Sydney Hobart – New Look Toecutter Returns to the Race

Toecutter has been a much-missed name in recent Rolex Sydney Hobart Yacht Race fleets.

Various iterations of the Robert Hick designed boat have lined up for the traditional Boxing Day start at 1pm; but not since 2005 has it featured in the 628 nautical mile race.

Then, the Royal Yacht Club of Victoria registered boat, a Hick 31, placed 33rd overall in a year when the 100 foot yacht Wild Oats XI finished first over the line and won the race overall.

This year, a new Toecutter, a Hick 10 designed  and built by Hick in Laverton, Victoria, will start the race. And Hick will skipper her.

As Hick proudly says: “It is a completely different breed of boat. It is world apart in performance.”

The renowned Australian yacht designer/builder/yachtsman, who has a special eye for smaller yachts, co-owns the boat with Brad Bult.

It was only launched recently, and made its offshore racing debut in November in the 195 nautical mile Melbourne to Devonport race, a.k.a. the Rudder Cup.

The boat was further tested on its delivery from Melbourne to Sydney, where it is now moored at the Cruising Yacht Club of Australia, organisers of the 628 nautical mile Sydney Hobart.

Robert Hick on the helm of Toecutter
Robert Hick on the helm of Toecutter

For the Sydney Hobart, Toecutter’s crew will number six and Hick is excited to see how his new creation fares in division, not to mention the overall race for the Tattersall Cup.
 
“It’s a project that I have been totally immersed in. There has been no time to come up for air,” said Hick.
 
“As a boat, it is ready to go. The toys are all there but they are not all dialled in. With four more days of work on it we should be pretty good,” he said.
 
Hick and Bult are far more optimistic about their prospects now than they were after Toecutter’s last Sydney Hobart in 2005. At the time, they were left disillusioned about the fairness of boat rating for smaller boats.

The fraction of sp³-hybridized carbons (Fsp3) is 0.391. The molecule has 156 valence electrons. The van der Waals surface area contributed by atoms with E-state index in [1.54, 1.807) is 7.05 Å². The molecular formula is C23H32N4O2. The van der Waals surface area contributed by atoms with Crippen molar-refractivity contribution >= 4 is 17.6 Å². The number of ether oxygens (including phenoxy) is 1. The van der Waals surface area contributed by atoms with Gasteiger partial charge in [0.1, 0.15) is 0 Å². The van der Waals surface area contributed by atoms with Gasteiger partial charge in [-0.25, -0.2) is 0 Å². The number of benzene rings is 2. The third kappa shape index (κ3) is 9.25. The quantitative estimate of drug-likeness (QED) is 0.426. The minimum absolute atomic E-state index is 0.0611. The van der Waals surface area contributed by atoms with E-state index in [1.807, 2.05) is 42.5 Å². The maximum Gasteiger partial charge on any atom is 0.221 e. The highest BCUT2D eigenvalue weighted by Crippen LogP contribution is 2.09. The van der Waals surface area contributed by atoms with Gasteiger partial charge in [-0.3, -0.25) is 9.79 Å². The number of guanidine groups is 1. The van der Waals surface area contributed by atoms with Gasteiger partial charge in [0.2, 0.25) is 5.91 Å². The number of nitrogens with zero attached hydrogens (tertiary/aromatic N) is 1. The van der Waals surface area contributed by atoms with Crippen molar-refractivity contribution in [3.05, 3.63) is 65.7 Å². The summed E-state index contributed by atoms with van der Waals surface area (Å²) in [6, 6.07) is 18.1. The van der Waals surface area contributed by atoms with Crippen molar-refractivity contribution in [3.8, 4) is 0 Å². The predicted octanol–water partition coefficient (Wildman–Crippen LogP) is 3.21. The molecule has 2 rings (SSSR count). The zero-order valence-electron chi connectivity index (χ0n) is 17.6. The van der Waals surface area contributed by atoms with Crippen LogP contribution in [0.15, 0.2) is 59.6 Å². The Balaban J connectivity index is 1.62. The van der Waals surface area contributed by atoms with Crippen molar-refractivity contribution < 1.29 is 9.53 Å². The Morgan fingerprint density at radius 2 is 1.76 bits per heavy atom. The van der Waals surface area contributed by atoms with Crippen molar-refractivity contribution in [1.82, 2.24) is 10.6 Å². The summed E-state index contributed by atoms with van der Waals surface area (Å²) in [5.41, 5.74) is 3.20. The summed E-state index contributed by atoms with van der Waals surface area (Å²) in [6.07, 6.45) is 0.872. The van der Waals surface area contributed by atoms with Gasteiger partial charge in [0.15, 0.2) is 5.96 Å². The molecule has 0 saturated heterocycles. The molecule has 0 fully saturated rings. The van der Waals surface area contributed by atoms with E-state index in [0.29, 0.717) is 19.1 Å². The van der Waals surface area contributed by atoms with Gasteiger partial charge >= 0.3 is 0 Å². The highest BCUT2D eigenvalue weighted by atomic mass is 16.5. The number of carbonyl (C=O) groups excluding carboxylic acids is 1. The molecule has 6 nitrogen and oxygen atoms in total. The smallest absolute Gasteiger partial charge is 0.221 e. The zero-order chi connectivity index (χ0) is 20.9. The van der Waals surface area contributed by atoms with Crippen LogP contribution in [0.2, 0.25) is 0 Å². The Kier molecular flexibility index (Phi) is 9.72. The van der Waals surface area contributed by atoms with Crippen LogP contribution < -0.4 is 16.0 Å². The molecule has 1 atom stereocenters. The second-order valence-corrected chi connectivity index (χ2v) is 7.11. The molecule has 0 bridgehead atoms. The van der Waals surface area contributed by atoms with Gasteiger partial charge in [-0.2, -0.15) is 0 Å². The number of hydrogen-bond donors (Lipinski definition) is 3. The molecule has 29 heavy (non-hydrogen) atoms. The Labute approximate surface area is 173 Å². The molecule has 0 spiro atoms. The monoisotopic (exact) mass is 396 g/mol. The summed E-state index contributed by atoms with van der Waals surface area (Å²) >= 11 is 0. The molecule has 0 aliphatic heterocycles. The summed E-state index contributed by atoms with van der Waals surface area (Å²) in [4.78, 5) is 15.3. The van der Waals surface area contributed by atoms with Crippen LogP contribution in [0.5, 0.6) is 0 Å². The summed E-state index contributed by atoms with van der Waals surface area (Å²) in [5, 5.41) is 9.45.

“We sat down and said, ‘This is a pointless exercise. We entered Sydney Hobart to win, but we looked at the rating and realised we were wasting our time,” Hick said.
 
“We put the campaign to bed; but then, it was not out of mind. I did a lot of Hobarts … in my mind at home and on the laptop, looking at what could be done.”
 
Then “about five years ago,” the desire returned to race another Sydney Hobart, but for real.
 
“We saw that the small boats were winning the Fastnet race,” said Hick.
 
“The Fastnet is a different race, but they were a different breed of small boat. They were rating the same as what we were rating, but going faster.”

Toecutter
Toecutter

With a new design in his head, Hick succeeded in getting Bult to re-commit to the race.

“I said to Brad, ‘I think we can do something here.’ And he said, ‘I’m in,’” recalled Hick.

While this iteration of Toecutter is much lighter; as three feet longer, it rates a little higher.

However, Hick is confident that his latest design will optimise Toecutter’s chances.

“We are a ton lighter. One ton lighter out of three and a half is a significant weight reduction,” he said.

“But this boat has also been designed from the ground up to specifically go to Hobart.

“It’s three feet longer and rates higher than other boats, but its speed potential is far greater.

“If the conditions are suited, we will be well and truly competitive.”

Written by Rupert Guinness | RSHYR Media

Internationally, the race will be available through YouTube on CYCATV or on Facebook Rolex Sydney Hobart page
For the full list of entries and more information about the race, visit rolexsydneyhobart.com.

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